-Bake the cookies for 10 to 12 minutes, or until pale golden in color. Watch carefully and rotate the sheets to prevent burning. Let the cookies cool slightly on the cookie sheets before removing to cooling racks.
What a beautiful post and tribute to the Bride & Groom! I can hardly remember a family event without the iconic “cookie tray”, which as you noted is more of a Southern Italian tradition. All the best to the family on this happy occasion.
non sapevo di questa tradizione, pensavo che i confetti fossero gli unici dolci da offrire agli ospiti ! Tantissimi auguri ai ragazzi e un abbraccio a te Linda !
Beautiful post Linda and congratulations to all! Every wedding I ever attended the sweet table was always highly anticipated. Your cookie trays turned out perfect, love the topper and the homemade limoncello was an awesome gift I'm sure the guests much appreciated.
I loved reading all about the wedding and the gorgeous cookies. I can't wait to add them to my cookie recipes. The trays are a work of art 🙂 The wedding cake topper is so cute and my gosh — all those bottles of limoncello – yum! I bet the wedding was spectacular! Congratulations to the newlyweds, may they have a long, happy life together. After all those cookies, are you dreaming about baking cookies?? Have a great weekend.
Agree with all the tributes above. Beautiful variety of cookies! What I am hoping is that someone, or Linda, has the recipe for Limoncello. I tried one recipe using "EverClear" alcohol but it isn't quite right. Any help will be appreciated. BAKE ON everyone!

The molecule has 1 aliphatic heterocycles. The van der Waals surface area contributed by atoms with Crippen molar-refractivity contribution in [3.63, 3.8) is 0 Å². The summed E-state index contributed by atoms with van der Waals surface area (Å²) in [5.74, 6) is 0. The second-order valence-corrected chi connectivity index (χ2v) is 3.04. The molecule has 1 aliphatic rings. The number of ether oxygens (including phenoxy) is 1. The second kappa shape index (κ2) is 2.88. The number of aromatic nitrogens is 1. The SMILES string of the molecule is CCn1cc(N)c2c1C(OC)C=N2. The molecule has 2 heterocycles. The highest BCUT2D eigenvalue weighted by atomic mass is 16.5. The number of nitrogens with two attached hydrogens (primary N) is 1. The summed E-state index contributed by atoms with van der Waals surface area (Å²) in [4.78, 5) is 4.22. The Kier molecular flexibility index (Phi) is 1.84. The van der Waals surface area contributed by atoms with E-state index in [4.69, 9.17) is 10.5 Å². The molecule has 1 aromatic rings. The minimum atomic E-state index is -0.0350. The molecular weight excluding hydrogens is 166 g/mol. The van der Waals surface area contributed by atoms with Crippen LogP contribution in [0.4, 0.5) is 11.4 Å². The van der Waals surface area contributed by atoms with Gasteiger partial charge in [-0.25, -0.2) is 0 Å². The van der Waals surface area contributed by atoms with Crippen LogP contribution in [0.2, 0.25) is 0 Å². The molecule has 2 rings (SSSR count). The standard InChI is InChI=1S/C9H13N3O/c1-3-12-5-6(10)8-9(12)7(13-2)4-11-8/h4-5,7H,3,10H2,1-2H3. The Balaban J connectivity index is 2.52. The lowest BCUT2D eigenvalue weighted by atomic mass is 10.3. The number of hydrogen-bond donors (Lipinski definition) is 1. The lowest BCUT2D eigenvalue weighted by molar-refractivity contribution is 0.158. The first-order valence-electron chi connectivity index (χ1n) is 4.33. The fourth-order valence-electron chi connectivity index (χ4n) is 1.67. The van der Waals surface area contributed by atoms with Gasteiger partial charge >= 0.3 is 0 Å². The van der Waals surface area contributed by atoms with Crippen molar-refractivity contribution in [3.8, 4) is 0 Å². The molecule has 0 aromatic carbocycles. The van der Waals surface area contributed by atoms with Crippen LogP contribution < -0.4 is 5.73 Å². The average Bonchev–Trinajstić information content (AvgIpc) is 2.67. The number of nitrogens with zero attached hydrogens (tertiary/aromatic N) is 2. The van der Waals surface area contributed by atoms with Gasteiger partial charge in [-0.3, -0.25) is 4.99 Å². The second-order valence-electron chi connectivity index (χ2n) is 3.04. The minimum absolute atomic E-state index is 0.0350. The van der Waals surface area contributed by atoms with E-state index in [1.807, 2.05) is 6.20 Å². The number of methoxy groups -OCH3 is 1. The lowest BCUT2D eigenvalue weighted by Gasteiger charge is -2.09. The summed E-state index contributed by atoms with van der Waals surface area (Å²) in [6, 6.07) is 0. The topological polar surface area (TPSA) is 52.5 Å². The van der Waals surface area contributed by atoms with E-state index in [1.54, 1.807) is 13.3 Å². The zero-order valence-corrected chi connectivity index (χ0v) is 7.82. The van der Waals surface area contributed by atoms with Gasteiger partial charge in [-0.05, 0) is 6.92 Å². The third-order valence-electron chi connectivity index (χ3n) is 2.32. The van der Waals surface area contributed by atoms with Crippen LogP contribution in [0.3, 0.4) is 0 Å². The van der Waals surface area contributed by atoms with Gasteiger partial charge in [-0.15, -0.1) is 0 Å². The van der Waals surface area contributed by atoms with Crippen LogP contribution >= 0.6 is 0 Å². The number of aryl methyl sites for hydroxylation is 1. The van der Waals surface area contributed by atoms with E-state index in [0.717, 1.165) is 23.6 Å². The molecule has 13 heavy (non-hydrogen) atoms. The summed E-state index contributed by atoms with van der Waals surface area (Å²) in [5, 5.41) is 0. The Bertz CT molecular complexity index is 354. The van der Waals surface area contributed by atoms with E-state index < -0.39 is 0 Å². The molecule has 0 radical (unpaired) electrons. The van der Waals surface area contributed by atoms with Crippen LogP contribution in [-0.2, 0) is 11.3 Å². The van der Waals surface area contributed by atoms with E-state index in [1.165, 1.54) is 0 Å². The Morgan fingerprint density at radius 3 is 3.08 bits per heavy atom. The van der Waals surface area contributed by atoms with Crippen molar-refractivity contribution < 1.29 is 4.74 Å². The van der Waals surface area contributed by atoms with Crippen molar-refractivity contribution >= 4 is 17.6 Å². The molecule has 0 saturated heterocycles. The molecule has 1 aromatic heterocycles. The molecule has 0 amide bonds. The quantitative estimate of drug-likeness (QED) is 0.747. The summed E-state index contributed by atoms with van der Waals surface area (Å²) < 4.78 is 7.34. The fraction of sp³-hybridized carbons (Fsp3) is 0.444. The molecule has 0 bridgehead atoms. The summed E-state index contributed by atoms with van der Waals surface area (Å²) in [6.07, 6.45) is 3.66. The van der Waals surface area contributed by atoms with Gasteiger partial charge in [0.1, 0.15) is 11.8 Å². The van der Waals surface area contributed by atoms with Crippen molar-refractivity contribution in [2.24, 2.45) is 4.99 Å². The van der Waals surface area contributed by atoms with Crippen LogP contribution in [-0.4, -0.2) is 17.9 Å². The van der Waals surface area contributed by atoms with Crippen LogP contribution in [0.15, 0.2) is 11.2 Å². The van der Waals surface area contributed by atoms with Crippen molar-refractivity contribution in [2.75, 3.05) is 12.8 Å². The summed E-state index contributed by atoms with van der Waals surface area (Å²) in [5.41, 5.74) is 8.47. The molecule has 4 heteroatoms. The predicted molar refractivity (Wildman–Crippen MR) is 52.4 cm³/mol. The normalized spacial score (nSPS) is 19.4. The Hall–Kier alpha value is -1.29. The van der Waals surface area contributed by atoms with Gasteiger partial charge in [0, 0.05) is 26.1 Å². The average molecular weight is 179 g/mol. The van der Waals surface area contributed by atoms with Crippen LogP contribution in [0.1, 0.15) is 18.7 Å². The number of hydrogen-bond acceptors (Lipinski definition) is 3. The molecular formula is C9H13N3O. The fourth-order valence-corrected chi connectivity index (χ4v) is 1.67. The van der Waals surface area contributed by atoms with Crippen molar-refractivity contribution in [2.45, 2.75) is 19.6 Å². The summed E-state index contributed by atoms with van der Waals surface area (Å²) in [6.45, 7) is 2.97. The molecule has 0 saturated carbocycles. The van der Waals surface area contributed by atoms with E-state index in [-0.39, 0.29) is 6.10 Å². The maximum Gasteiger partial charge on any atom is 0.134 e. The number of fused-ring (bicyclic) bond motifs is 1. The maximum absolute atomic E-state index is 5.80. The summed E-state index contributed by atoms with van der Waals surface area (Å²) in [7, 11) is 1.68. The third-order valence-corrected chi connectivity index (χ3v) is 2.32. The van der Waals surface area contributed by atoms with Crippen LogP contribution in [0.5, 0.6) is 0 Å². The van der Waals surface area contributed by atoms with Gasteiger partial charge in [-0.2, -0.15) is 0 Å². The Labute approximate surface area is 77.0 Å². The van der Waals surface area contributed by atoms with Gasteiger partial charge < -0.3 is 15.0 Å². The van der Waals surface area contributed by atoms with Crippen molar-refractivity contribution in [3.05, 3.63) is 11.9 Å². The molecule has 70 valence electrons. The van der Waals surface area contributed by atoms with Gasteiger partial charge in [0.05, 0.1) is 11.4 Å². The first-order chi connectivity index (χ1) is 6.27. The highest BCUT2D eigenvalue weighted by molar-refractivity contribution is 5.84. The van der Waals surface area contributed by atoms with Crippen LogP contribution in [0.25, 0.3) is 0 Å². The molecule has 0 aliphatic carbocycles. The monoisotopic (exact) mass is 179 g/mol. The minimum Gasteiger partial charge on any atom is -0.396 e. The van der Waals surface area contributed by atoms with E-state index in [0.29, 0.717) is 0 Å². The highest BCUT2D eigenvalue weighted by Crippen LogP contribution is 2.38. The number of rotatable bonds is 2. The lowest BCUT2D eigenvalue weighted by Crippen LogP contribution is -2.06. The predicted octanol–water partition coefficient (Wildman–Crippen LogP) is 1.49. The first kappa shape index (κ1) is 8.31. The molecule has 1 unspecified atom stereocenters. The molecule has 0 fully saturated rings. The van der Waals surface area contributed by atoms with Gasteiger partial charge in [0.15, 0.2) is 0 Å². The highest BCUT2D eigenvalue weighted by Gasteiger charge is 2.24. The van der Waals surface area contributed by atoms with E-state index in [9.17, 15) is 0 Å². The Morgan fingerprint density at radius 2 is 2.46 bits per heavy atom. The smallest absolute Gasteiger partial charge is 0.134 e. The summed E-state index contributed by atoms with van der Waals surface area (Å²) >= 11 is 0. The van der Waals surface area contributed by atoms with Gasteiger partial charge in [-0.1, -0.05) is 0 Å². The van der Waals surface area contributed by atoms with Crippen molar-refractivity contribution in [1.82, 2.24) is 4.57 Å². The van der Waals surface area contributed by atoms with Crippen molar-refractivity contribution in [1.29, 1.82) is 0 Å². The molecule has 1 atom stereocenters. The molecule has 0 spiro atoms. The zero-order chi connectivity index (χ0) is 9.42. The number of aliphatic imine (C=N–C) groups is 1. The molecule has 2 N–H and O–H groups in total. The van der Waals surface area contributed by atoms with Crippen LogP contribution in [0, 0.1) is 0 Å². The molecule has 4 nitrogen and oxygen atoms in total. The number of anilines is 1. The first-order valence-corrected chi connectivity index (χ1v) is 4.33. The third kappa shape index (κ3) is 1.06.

Congratulations to your handsome son and his beautiful bride. What lovely wedding pictures! I wish I had read this before my daughter and son were married so I could have added a Wedding Cookie Cake to their festivities. We'll have the 's' cookies for a special anniversary. I also want to say that I have tried many of your recipes and never been disappointed. Thank you!!
This is so sweet! I love the sculpture and that the guests took home limoncello from the groom. My parents had an Italian Cookie Cake and I created one for the fiftieth – from Mary Ann Esposito's cookbook. I haven't tried her "S" cookies – mine are chewy (which I like) but it would be fun to mix it up this holiday season and try hers. Lovely posting.
What a beautiful dessert buffet! Congratulations to your son and new daughter-in-law!
Congratulations to Michael and Beth! I love their cake topper and Michael's limoncello favor looks fabulous and I'm sure the guests were so happy to receive it!
Cookie trays and candied almonds are definitely a southern Italian tradition. We had the traditional five almonds for each guest at their table setting for our children's weddings. The five almonds signify five wishes for the bride and groom: health, wealth, happiness, fertility, and longevity. They also represent "the bitter and the sweet," which is life.
Your cookies look so delicious, as well as your friends almond cookies and Mary's pretty pizzelles! I will be looking at all the recipes!
Best wishes for the happy couple!
Auguri!! Beautiful pictures!!
My nonna used to make S cookies , she was Sicilian… are they a Sicilian cookie???
One more question … do you melt the butter also ?
thanks so much!
Comments are closed.